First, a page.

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Monday
Feb072011

Jumbo Jets Nearly Collide Outside New York City

Photo Courtesy - ABC News | WFAA-TV(NEW YORK) -- A packed American Airlines jumbo jet and two military C-17 cargo planes avoided catastrophe after they were mistakenly sent to the same altitude by controllers at New York's Air Traffic Control Center. The planes -- both closing in on 22,000 feet -- came less than a mile from each other horizontally, and 200 feet vertically. A collision alarm in the cockpit of the American Airlines Boeing 777 sounded, warning pilots to descend. They did, averting a possible collision.

The close call occurred at 10:30 p.m. on Jan. 20, about 80 miles southeast of New York City. The incident is now under investigation by the National Transportation Safety Board.

The American flight, with 259 passengers and crew, had taken off from New York's JFK airport, bound for Brazil. According to the NTSB, the jet was flying in a southeast direction. The two U.S. Air Force C-17s were flying northwest, toward McGuire Air Force Base in New Jersey. Aviation sources tell ABC News that the controller directing the C-17s asked the controller handling the American flight to hold the flight at 20,000 feet, but that controller was busy with another jet and missed the request.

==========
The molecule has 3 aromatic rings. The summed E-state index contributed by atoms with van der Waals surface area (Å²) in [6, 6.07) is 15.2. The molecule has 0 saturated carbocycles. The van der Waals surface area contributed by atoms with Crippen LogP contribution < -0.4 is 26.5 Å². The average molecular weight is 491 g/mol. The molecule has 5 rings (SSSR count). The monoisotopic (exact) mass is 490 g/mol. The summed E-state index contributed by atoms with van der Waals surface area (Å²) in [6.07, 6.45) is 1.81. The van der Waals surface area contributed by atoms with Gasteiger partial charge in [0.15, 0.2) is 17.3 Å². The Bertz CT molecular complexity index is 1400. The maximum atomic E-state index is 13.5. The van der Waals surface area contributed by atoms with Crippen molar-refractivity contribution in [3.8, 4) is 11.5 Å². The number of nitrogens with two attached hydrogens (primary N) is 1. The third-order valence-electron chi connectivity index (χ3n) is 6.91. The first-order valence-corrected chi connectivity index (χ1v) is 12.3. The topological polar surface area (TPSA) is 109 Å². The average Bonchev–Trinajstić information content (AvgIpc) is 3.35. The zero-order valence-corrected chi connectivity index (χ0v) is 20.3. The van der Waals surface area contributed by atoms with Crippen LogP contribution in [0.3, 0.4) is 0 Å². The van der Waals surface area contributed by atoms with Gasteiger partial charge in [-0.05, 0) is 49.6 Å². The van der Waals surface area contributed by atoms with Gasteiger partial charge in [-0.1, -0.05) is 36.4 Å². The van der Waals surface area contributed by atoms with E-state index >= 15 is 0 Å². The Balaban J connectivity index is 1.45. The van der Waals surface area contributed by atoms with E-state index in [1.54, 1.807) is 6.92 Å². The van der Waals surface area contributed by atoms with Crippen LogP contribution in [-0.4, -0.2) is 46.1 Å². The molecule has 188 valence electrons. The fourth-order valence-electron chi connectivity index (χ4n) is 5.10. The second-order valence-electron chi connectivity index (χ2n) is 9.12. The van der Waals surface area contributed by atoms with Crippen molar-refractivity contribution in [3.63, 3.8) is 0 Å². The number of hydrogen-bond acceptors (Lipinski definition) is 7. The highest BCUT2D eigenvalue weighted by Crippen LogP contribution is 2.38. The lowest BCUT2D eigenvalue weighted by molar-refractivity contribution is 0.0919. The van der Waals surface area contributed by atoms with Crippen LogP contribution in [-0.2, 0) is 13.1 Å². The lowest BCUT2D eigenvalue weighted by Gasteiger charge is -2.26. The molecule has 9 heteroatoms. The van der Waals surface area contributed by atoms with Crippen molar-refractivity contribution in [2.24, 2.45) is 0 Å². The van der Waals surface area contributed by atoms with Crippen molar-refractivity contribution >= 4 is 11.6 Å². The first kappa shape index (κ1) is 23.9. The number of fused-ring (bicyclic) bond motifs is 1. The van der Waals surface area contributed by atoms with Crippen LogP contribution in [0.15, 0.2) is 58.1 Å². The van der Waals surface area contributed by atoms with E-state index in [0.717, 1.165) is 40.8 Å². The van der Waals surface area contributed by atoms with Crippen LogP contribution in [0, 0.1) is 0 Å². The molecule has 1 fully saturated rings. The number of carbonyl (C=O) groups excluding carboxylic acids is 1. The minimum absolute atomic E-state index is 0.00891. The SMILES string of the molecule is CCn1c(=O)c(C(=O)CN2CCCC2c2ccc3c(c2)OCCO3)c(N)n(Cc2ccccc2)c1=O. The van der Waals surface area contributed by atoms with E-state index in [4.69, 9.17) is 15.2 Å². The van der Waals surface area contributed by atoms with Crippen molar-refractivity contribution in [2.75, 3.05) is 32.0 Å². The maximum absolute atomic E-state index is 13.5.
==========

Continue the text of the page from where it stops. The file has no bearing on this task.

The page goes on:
As both planes headed to 22,000 feet, the C-17 controller realized what was happening and again asked the other controller to stop the American Airlines flight from climbing. He then directed the military pilots to hold at 22,000 feet. But the other controller, hearing that instruction, thought the 22,000 altitude instruction was for the American flight -- and sent the Boeing jet to 22,000 feet as well.

"The impact of a breakdown in communication can be very serious," said former air traffic control manager and safety consultant Dick Marakovits. "In this circumstance, technology stepped in within the aircraft and saved the day.

Copyright 2011 ABC News Radio 







ABC News Radio